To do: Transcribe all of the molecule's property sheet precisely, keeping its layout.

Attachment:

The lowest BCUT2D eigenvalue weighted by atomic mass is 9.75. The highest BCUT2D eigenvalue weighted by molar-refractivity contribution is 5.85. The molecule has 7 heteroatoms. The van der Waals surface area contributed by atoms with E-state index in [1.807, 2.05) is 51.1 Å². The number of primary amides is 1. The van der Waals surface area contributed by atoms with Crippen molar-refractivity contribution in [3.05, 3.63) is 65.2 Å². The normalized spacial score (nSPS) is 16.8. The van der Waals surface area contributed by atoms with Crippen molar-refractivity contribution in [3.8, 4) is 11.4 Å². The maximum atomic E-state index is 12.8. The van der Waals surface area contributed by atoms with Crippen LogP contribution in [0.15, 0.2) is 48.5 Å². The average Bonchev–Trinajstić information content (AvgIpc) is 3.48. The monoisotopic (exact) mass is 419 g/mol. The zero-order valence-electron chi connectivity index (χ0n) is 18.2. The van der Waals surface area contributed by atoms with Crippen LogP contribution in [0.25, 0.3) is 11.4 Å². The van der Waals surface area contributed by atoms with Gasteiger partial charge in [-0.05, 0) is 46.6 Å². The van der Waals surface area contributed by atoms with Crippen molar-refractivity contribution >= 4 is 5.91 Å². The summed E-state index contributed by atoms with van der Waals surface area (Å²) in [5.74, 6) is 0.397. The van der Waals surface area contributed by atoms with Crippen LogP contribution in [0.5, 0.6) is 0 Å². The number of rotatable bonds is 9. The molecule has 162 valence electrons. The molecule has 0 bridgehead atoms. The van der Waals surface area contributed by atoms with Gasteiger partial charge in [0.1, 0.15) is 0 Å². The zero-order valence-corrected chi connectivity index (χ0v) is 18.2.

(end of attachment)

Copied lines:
The lowest BCUT2D eigenvalue weighted by atomic mass is 9.75. The highest BCUT2D eigenvalue weighted by molar-refractivity contribution is 5.85. The molecule has 7 heteroatoms. The van der Waals surface area contributed by atoms with E-state index in [1.807, 2.05) is 51.1 Å². The number of primary amides is 1. The van der Waals surface area contributed by atoms with Crippen molar-refractivity contribution in [3.05, 3.63) is 65.2 Å². The normalized spacial score (nSPS) is 16.8. The van der Waals surface area contributed by atoms with Crippen molar-refractivity contribution in [3.8, 4) is 11.4 Å². The maximum atomic E-state index is 12.8. The van der Waals surface area contributed by atoms with Crippen LogP contribution in [0.15, 0.2) is 48.5 Å². The average Bonchev–Trinajstić information content (AvgIpc) is 3.48. The monoisotopic (exact) mass is 419 g/mol. The zero-order valence-electron chi connectivity index (χ0n) is 18.2. The van der Waals surface area contributed by atoms with Crippen LogP contribution in [0.25, 0.3) is 11.4 Å². The van der Waals surface area contributed by atoms with Gasteiger partial charge in [-0.05, 0) is 46.6 Å². The van der Waals surface area contributed by atoms with Crippen molar-refractivity contribution >= 4 is 5.91 Å². The summed E-state index contributed by atoms with van der Waals surface area (Å²) in [5.74, 6) is 0.397. The van der Waals surface area contributed by atoms with Crippen LogP contribution in [0.5, 0.6) is 0 Å². The number of rotatable bonds is 9. The molecule has 162 valence electrons. The molecule has 0 bridgehead atoms. The van der Waals surface area contributed by atoms with Gasteiger partial charge in [0.1, 0.15) is 0 Å². The zero-order valence-corrected chi connectivity index (χ0v) is 18.2.